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Hepatogastroenterology. 2005 Jul-Aug;52(64):1191-6.

Effect of interferon, ribavirin and ursodeoxycholic acid in patients with hepatitis C infection.

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Department of Pharmacology, Bruce Rappaport Faculty of Medicine, Technion--Israel Institute of Technology, Haifa, Israel.



Combination therapy of interferon-alpha (IFNalpha) and the oral nucleoside analog, ribavirin is the standard treatment for individuals suffering from hepatitis C virus (HCV) infection. Several studies have shown combination therapy of IFN and antioxidants is therapeutically beneficial in these patients. Ursodeoxycholic acid (UDCA) is a hydrophilic bile acid possessing antioxidant properties. This study evaluated the clinical outcome and extent of oxidative stress in a group of non-responding and disease-relapsed HCV patients treated with IFNalpha, ribavirin and UDCA (triple therapy) for 6 months.


Twenty patients with chronic HCV disease were treated with triple therapy for six months. During this period, they were monitored for the presence of HCV RNA, standard serum parameters of liver function and the plasma levels of lipid peroxides (LP) and glutathione (GSH) as indices of oxidative stress. The patients were reassessed six months after completion of treatment.


During the 6-month treatment period, the health status of the patients improved reflected by falls in the serum activities of alanine and aspartate aminotransferases and gamma-glutamyl transpeptidase and an initial lowering of viral (HCV RNA) load. Six months after cessation of treatment, the patients showed biochemical and virological evidence of disease relapse. The elevated plasma LP levels normalized during the treatment period and remained within normal levels 6 months after completion of treatment. Plasma GSH levels fluctuated within the normal range over the 12-month observation period.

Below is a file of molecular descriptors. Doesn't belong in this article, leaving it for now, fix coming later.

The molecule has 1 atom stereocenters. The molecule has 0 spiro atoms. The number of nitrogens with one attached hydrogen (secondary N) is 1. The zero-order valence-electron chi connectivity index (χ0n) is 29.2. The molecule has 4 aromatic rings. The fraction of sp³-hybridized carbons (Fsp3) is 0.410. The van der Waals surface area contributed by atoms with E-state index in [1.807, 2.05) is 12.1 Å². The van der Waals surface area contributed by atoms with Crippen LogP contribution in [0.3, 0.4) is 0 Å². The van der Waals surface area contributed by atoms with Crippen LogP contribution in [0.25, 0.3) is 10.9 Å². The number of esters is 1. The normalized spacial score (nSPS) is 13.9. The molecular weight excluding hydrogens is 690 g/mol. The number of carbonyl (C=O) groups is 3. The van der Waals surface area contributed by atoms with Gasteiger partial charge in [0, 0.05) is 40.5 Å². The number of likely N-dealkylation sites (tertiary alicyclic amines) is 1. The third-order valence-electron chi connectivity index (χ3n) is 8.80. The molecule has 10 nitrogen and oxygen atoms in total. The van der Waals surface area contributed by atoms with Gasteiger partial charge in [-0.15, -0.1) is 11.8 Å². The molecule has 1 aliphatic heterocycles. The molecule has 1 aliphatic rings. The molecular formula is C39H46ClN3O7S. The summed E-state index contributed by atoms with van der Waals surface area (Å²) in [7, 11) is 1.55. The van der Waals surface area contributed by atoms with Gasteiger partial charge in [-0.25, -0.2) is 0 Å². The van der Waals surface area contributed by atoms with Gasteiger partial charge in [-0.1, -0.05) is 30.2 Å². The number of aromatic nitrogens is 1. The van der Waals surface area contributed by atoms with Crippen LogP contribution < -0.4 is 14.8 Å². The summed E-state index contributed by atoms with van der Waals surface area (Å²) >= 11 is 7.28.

Treatment of individuals with chronic HCV hepatitis with triple therapy comprising IFNalpha, ribavirin and UDCA improves the health status, as well as lowering the extent of oxidative stress in these individuals. This treatment regimen also resulted in a sustained lowering of plasma lipid peroxide levels in the face of laboratory evidence of disease relapse. This preliminary study is unable to provide an apt explanation for the persistence of normal plasma LP levels in the face of evidence of disease relapse 6 months after completion of treatment. However, we believe these preliminary findings are sufficiently intriguing to warrant further study. Such investigations should include more patients with assessment of the extent of hepatic fibrosis during and after completion of treatment to determine whether this treatment can modify the natural progress of the disease.

[Indexed for MEDLINE]

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